On Friday, President Joe Biden signed an executive order that got a lot of headlines because it takes aim at Big Tech, Big Mergers and maybe even Big Media. Biden is urging the Federal Trade Commission to get busy making it more difficult for employers to enforce noncompete clauses in employment contracts. The president’s order says:
Noncompete contract clauses are fairly common among television journalists, especially for anchors, who are forbidden from leaving one station and going to the station across town after their contract expires. Other news organizations also impose noncompete agreements on workers, especially if they are higher-profile journalists.
TV journalists often find, after they have not had their contracts renewed or they have been laid off, that they cannot go on the air in the same market because of noncompete clauses. TV stations argue that they put a lot of money and effort into promoting their on-air talent and they have an interest in not seeing competitors benefit from that. Broadcasters in Connecticut, Illinois, Maine, Massachusetts, New York, Utah, Washington and Washington, D.C., have been exempted from noncompete provisions.
This is far from just a media issue. Restaurants may want to discourage a chef from moving to the competition. Salons want to keep their star stylists.
The FTC estimates that “16 to 18 percent of workers in the United States are subject to a non-compete clause. Further, almost 14 percent of workers who earn less than $40,000 a year are parties to non-compete agreements.”
Indeed, the FTC cited Jimmy John’s, the sandwich store, which tried to enforce noncompete clauses on sandwich makers and forbade them from working at a restaurant within three miles of any Jimmy John’s in the country. The state of Illinois sued and stopped the practice. A dozen states prohibit the use of noncompete contracts with low-wage workers like fast-food restaurant workers.
FTC Commissioner Rebecca Slaughter gave other examples when she testified before an FTC workshop last year:
The examples of how non-competes affect people’s livelihoods and ability to earn a living go on and on.
- A Florida security guard was blocked from working as a security guard in all of Florida, summer camp counselors couldn’t work for competing camps
- An hourly laborer shoveling dirt for an environmental drilling company was prevented from seeking a higher paying job at competing firm
- Low-level customer service employees at a check-cashing business were bound by non-competes
- Coffee shop baristas couldn’t work for another coffee shop within a 10-mile radius for 18 months
- Physicians are also increasingly being subject to non-competes, which means patients can lose their long-time and preferred doctors. According to one survey, approximately 45 percent of primary care physicians are subject to a restrictive covenant that prohibits them from taking patients to a new competing practice.
Noncompete agreements prevent workers from going to a competitor or starting a competing business within a certain period after leaving their previous job. Between 36 million and 60 million private-sector workers were subject to noncompete agreements in 2019, according to estimates by the Economic Policy Institute.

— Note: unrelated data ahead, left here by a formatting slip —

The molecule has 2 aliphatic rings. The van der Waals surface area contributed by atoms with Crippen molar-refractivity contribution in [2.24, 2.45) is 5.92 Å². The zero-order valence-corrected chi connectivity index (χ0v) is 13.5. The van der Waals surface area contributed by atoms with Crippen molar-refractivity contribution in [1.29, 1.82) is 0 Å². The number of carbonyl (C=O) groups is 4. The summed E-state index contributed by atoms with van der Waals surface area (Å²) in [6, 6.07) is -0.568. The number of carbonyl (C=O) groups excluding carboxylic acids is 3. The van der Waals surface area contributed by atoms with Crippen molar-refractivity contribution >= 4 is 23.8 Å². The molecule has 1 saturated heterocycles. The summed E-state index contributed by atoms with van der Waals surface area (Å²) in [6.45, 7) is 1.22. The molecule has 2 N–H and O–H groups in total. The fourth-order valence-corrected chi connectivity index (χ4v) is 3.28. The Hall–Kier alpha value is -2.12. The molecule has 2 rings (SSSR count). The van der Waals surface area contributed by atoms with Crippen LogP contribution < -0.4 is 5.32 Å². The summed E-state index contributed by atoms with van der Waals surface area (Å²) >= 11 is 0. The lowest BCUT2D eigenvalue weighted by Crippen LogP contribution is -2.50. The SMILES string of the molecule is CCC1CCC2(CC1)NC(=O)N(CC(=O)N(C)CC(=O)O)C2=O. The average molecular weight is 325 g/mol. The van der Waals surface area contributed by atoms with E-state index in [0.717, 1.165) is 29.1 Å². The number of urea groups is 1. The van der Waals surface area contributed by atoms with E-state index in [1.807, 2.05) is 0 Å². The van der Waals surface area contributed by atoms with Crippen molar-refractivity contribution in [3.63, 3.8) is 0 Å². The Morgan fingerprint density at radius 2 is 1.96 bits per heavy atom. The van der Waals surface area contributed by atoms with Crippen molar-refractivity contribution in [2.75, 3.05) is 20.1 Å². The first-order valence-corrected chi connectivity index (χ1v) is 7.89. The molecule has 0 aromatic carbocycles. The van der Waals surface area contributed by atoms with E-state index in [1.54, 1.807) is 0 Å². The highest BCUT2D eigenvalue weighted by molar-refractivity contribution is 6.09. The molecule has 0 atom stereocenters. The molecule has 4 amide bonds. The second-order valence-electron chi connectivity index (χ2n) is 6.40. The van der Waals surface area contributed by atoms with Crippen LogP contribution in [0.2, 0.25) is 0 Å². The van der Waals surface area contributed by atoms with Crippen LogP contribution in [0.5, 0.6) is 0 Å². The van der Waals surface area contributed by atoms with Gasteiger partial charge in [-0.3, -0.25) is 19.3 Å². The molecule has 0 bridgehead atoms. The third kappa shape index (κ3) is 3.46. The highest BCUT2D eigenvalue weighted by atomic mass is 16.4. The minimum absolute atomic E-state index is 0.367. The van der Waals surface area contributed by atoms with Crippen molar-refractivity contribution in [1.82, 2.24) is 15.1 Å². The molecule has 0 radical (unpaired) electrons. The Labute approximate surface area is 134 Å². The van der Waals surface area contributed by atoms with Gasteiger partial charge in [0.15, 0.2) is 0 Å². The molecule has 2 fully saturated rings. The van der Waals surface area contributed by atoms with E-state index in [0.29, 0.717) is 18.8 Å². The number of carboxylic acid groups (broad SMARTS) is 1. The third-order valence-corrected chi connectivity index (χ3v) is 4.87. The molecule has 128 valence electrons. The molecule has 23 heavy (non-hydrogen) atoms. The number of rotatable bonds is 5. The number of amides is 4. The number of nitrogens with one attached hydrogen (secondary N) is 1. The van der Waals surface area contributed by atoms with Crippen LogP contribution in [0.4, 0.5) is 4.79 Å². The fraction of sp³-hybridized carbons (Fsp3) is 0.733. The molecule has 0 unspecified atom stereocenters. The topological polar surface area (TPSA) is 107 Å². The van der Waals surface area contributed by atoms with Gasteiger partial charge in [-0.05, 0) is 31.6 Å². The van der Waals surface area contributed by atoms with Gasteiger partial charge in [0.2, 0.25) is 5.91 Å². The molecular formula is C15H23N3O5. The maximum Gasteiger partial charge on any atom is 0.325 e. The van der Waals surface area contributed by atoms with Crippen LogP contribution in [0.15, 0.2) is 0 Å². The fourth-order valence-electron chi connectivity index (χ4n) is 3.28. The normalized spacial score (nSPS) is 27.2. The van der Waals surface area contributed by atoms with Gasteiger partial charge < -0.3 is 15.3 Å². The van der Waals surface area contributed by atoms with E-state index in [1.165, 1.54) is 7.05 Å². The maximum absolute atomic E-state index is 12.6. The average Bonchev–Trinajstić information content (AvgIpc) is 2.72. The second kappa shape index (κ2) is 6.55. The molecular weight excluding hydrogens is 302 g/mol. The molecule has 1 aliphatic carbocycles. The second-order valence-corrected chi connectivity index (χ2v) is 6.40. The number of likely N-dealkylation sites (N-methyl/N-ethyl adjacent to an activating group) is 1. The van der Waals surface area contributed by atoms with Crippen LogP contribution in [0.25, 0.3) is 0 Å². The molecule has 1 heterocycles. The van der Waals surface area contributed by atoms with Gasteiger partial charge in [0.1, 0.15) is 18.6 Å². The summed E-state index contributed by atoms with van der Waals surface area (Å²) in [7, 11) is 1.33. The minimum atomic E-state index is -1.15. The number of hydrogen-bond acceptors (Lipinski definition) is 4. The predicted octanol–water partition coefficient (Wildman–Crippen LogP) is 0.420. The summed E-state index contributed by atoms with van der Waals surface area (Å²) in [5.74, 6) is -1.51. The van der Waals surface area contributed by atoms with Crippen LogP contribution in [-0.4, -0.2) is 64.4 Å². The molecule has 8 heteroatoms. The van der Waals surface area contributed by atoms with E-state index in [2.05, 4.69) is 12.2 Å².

“The only economic leverage that non-unionized workers have is the implicit threat that they could quit and go somewhere else,” Heidi Shierholz, senior economist and director of policy at the Economic Policy Institute, told Yahoo Money. “Noncompete agreements reduce wages. Your employer doesn’t have to pay you bigger wages if they know that you don’t have outside options.”
Limiting noncompete agreements or making them unenforceable — as Biden’s order sets out to do — may not be enough, according to Shierholz. Banning them instead would give workers more leverage, she said.
California, North Dakota and Oklahoma do not allow noncompete covenants. California not only bans noncompete contracts, it tells employers if they try to force workers to sign them, the workers may sue, even if the employer is not attempting to enforce the noncompete agreement.
The Journal of Law, Economics, and Organization found that noncompete contract clauses stop employees from looking for better pay or positions, even if the state in which they live takes a dim view of noncompete clauses. The threat of legal entanglement stops the employee from looking at other opportunities. For that reason, researchers say, employers often demand an employee to sign a noncompete document even though the state in which they work does not recognize noncompete clauses. The researchers say workers with noncompete clauses tend to stay in their jobs 11% longer and, when they do leave, most do not go to a competitor.
The report says, “Approximately 40% of respondents bound by non-competes — in both enforcing and nonenforcing states — report that a noncompete has been a factor in their declining a job offer from a competitor.”
This article originally appeared in Covering COVID-19, a daily Poynter briefing of story ideas about the coronavirus and other timely topics for journalists. Sign up here to have it delivered to your inbox every weekday morning.